Siem Reap

Siem Reap is the capital city of Siem Reap province. Siem Reap today-being a popular tourist destination-has a large number of Hotels, Resorts, Restaurants and businesses closely related to tourism. This is much owed to its proximity to the Angkor temples, the most popular tourist attraction in Cambodia.

Siem Reap is located in northwestern Cambodia, and it’s a popular resort town as the gateway to Angkor region. The name “Siem Reap” can be translated to mean “Defeat of Siam”, and is commonly taken as a reference to an incident in the centuries-old conflict between the Siamese and Khmer Kingdoms, although this is probably apocryphal. According to oral tradition, king Ang Chan (1516-1566) had named the town “Siem Reap”, meaning “the defeat of Siam”, after he repulsed an army sent to invade Cambodia by the Thai King Maha Chakkraphat in 1549. However, scholars consider this derivation to be simply a modern folk etymology, and maintain that the actual origin of the name is unknown. 

From the sixteenth to the nineteenth centuries, infighting among the Khmer nobility led to periodic intervention and domination by both of Cambodia’s more powerful neighbours, Vietnam and Siam. Siem Reap, along with Battambang and Sisophon, major cities in the northwest of Cambodia, was under Siamese administration and the provinces were collectively known as Inner Cambodia from 1795 until 1907, when they were ceded to French Indochina. 

Siem Reap was little more than a village when French explorers such as Henri Mouhot “re-discovered” Angkor in the 19th century. However, European visitors had visited the temple ruins much earlier, including Antonio Da Madalena in 1586… 

Siem Reap now serves as a small gateway town to the world heritage site of Angkor Wat. It is a vibrant town with modern hotels and restaurants, still managing to preserve much of its culture and traditions. Siem Reap ranked Fourth in the World’s Best Cities of Travel & Leisure survey in 2014. Tourism is a very important aspect of the economy of Siem Reap – it was estimated in 2010 that over 50% of jobs in the town were related to the tourism industry.

Top Ten Things to see and do in Siem Reap 

-Angkor Wat: is the central feature of the Angkor UNESCO World Heritage Site containing the magnificent remains of the khmer civilization. Angkor Wat towers symbolise mythical Mount Meru. Thousands of feet of wall space are covered with intricate carving depicting scenes from Hindu mythology. The most important are the Carved Bas reliefs of the Hindu narratives. They tell a story about gods fighting demons in order to reclaim order which can only be achieved by recovering the elixir of life known as amrita. The gods and demons must work together to release it and then battle to attain it. 

Angkor Wat was built by King Suryavarman II  (1113-1150) and dedicated to Vishnu. It’s the largest monunent of Angkor group and one of the most intact, in an architectural masterpiece. Daily opens from 5 am until 5:30 pm.

Other temples in Angkor Archeological Park which you can see: Bayon, Baphoun, Phimeanakas, Terrace of the elephants, Terrace of the leper king, Chaosay Tevoda, Thommanon, Ta Prohm, Banteay Kdei, Preah Khan, Neak Pean, Ta Sam, East Mebon, Banteay Samre.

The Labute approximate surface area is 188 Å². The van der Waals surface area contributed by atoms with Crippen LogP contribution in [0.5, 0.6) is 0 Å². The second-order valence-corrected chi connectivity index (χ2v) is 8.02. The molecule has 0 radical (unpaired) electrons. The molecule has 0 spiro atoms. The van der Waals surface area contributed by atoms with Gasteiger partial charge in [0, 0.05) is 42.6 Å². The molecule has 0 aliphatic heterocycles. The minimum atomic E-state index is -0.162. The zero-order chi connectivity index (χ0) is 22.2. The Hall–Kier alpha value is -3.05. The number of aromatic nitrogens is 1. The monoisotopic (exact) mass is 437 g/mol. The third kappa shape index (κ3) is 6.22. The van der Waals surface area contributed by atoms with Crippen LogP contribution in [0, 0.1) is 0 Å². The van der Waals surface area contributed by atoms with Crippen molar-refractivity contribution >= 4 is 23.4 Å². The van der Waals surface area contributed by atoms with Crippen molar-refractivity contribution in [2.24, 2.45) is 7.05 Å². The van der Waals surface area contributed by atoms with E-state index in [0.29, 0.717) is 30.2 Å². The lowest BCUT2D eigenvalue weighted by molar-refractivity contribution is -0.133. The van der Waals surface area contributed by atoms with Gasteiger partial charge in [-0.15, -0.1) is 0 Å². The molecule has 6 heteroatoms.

Further area: Banteay Srey, Kbal Spean, Phnom Kulen, Preah Vihear, Beng Mealea, Koh Ker…

-Cambodia Circus – Siem Reap’s most unique, authentic top rated evening entertainment.

More than just a circus, Phare performers use theater, music, dance and modern circus arts to tell uniquely Cambodian stories; historical, folk and modern. The young circus artists will astonish you with their energy, emotion, enthusiasm and talent.

Phare artists are students and graduates from Phare Ponleu Selpak’s vocational training center in Battambang. The association was formed in 1994 by 9 young men coming home from a refugee camp after the Khmer Rouge regime. They were greatly helped during that time by an art teacher using drawing classes as therapy and wanted to share this new skill among the poor, socially deprived and troubled youngsters in Battambang. They founded an art school and public school followed to offer free education. A music school and theatre school were next and finally, for the kids who wanted more, the circus school. Today more than 1,200 pupils attend the public school daily and 500 attend the alternative schools. Phare Ponleu Selpak also has extensive outreach programs, trying to help with the problems highlighted in their own tales.

Phare The Cambodian Circus offers these students and graduates somewhere to hone their skills and a place to earn a decent wage.

-War Museum Cambodia: it covers the last three decades of the 20th century when the khmer Rouge was active in Cambodia. There is a vast array of vehicles, artillery, weaponry, landmines and equipment on display. It’s located about 6 km West of Siem Reap town.

-Phnom Kulen Holy Waterfall: the Phnom Kulen National Park is about 50 km from Siem Reap and contains a number of attractions such as its two waterfalls and Kbal Spean’s “river of 1000 lingas”. Phnom Kulen is considered a holy mountain in Cambodia, of special religious significance to Hindus and Buddhists who come to the mountain in pilgrimage. It also has a major symbolic importance for Cambodians as the birthplace of the ancient Khmer Empire, for it was at Phnom Kulen that King Jayavarman II proclaimed independence from Java in 804 CE. Phnom Kulen means “mountain of the lychees”. 

-Kompong Phluk Village (mangrove forest): Enjoy the splendor of Kompong Phluk and the great Tonle Sap Lake on this inclusive tour. Visit the local villagers and see their incredible stilted houses, while taking in the beauty of the lake around you.

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